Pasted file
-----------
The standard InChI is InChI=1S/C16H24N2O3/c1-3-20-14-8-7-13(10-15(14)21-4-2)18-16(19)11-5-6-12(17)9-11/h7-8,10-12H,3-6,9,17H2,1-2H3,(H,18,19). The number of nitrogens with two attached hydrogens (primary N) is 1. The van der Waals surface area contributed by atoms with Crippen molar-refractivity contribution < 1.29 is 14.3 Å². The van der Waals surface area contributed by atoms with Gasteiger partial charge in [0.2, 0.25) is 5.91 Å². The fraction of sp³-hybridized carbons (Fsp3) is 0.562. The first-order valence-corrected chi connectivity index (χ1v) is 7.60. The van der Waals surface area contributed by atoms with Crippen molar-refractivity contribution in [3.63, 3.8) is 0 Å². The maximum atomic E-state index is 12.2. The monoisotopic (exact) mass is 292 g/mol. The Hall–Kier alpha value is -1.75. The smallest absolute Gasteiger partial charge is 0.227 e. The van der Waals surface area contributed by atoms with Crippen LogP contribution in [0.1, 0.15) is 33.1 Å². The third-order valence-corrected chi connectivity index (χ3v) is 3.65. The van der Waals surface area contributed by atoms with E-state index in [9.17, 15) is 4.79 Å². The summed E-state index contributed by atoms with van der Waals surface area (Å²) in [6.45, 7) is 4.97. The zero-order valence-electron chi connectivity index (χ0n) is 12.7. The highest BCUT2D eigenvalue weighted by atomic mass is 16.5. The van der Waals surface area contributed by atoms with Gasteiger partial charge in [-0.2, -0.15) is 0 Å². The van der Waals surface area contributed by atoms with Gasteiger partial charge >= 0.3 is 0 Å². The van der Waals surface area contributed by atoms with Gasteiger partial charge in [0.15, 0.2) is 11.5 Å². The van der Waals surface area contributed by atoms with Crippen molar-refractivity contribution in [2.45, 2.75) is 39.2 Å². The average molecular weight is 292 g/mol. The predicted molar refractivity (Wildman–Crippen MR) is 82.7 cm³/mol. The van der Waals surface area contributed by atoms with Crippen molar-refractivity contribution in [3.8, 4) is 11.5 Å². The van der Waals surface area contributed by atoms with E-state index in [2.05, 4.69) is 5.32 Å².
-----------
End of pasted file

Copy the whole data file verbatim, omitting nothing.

The standard InChI is InChI=1S/C16H24N2O3/c1-3-20-14-8-7-13(10-15(14)21-4-2)18-16(19)11-5-6-12(17)9-11/h7-8,10-12H,3-6,9,17H2,1-2H3,(H,18,19). The number of nitrogens with two attached hydrogens (primary N) is 1. The van der Waals surface area contributed by atoms with Crippen molar-refractivity contribution < 1.29 is 14.3 Å². The van der Waals surface area contributed by atoms with Gasteiger partial charge in [0.2, 0.25) is 5.91 Å². The fraction of sp³-hybridized carbons (Fsp3) is 0.562. The first-order valence-corrected chi connectivity index (χ1v) is 7.60. The van der Waals surface area contributed by atoms with Crippen molar-refractivity contribution in [3.63, 3.8) is 0 Å². The maximum atomic E-state index is 12.2. The monoisotopic (exact) mass is 292 g/mol. The Hall–Kier alpha value is -1.75. The smallest absolute Gasteiger partial charge is 0.227 e. The van der Waals surface area contributed by atoms with Crippen LogP contribution in [0.1, 0.15) is 33.1 Å². The third-order valence-corrected chi connectivity index (χ3v) is 3.65. The van der Waals surface area contributed by atoms with E-state index in [9.17, 15) is 4.79 Å². The summed E-state index contributed by atoms with van der Waals surface area (Å²) in [6.45, 7) is 4.97. The zero-order valence-electron chi connectivity index (χ0n) is 12.7. The highest BCUT2D eigenvalue weighted by atomic mass is 16.5. The van der Waals surface area contributed by atoms with Gasteiger partial charge in [-0.2, -0.15) is 0 Å². The van der Waals surface area contributed by atoms with Gasteiger partial charge >= 0.3 is 0 Å². The van der Waals surface area contributed by atoms with Gasteiger partial charge in [0.15, 0.2) is 11.5 Å². The van der Waals surface area contributed by atoms with Crippen molar-refractivity contribution in [2.45, 2.75) is 39.2 Å². The average molecular weight is 292 g/mol. The predicted molar refractivity (Wildman–Crippen MR) is 82.7 cm³/mol. The van der Waals surface area contributed by atoms with Crippen molar-refractivity contribution in [3.8, 4) is 11.5 Å². The van der Waals surface area contributed by atoms with E-state index in [2.05, 4.69) is 5.32 Å².